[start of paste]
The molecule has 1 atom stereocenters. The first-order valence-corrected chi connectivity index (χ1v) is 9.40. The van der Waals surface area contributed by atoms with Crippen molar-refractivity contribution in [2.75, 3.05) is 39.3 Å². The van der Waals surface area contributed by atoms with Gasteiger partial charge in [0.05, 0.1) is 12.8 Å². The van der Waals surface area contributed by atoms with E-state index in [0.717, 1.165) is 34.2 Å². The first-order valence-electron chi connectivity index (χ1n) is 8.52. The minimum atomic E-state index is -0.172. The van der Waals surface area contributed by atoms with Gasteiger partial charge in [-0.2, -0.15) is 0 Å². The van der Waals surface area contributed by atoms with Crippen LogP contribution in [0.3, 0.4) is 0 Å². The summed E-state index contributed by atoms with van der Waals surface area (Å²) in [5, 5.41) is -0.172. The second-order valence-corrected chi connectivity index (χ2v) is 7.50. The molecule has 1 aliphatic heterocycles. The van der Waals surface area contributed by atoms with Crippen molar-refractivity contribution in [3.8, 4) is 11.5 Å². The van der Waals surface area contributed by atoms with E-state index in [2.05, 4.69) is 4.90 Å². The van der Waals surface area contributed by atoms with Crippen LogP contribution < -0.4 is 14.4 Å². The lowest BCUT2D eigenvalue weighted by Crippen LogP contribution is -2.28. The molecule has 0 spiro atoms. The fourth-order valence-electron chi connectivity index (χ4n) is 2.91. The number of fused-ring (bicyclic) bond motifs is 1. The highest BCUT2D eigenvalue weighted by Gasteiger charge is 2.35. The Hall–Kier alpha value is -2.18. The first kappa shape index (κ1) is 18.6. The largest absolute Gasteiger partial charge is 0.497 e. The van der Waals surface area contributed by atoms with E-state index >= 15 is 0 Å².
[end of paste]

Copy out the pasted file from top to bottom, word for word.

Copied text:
The molecule has 1 atom stereocenters. The first-order valence-corrected chi connectivity index (χ1v) is 9.40. The van der Waals surface area contributed by atoms with Crippen molar-refractivity contribution in [2.75, 3.05) is 39.3 Å². The van der Waals surface area contributed by atoms with Gasteiger partial charge in [0.05, 0.1) is 12.8 Å². The van der Waals surface area contributed by atoms with E-state index in [0.717, 1.165) is 34.2 Å². The first-order valence-electron chi connectivity index (χ1n) is 8.52. The minimum atomic E-state index is -0.172. The van der Waals surface area contributed by atoms with Gasteiger partial charge in [-0.2, -0.15) is 0 Å². The van der Waals surface area contributed by atoms with Crippen LogP contribution in [0.3, 0.4) is 0 Å². The summed E-state index contributed by atoms with van der Waals surface area (Å²) in [5, 5.41) is -0.172. The second-order valence-corrected chi connectivity index (χ2v) is 7.50. The molecule has 1 aliphatic heterocycles. The van der Waals surface area contributed by atoms with Crippen molar-refractivity contribution in [3.8, 4) is 11.5 Å². The van der Waals surface area contributed by atoms with E-state index in [2.05, 4.69) is 4.90 Å². The van der Waals surface area contributed by atoms with Crippen LogP contribution < -0.4 is 14.4 Å². The lowest BCUT2D eigenvalue weighted by Crippen LogP contribution is -2.28. The molecule has 0 spiro atoms. The fourth-order valence-electron chi connectivity index (χ4n) is 2.91. The number of fused-ring (bicyclic) bond motifs is 1. The highest BCUT2D eigenvalue weighted by Gasteiger charge is 2.35. The Hall–Kier alpha value is -2.18. The first kappa shape index (κ1) is 18.6. The largest absolute Gasteiger partial charge is 0.497 e. The van der Waals surface area contributed by atoms with E-state index >= 15 is 0 Å².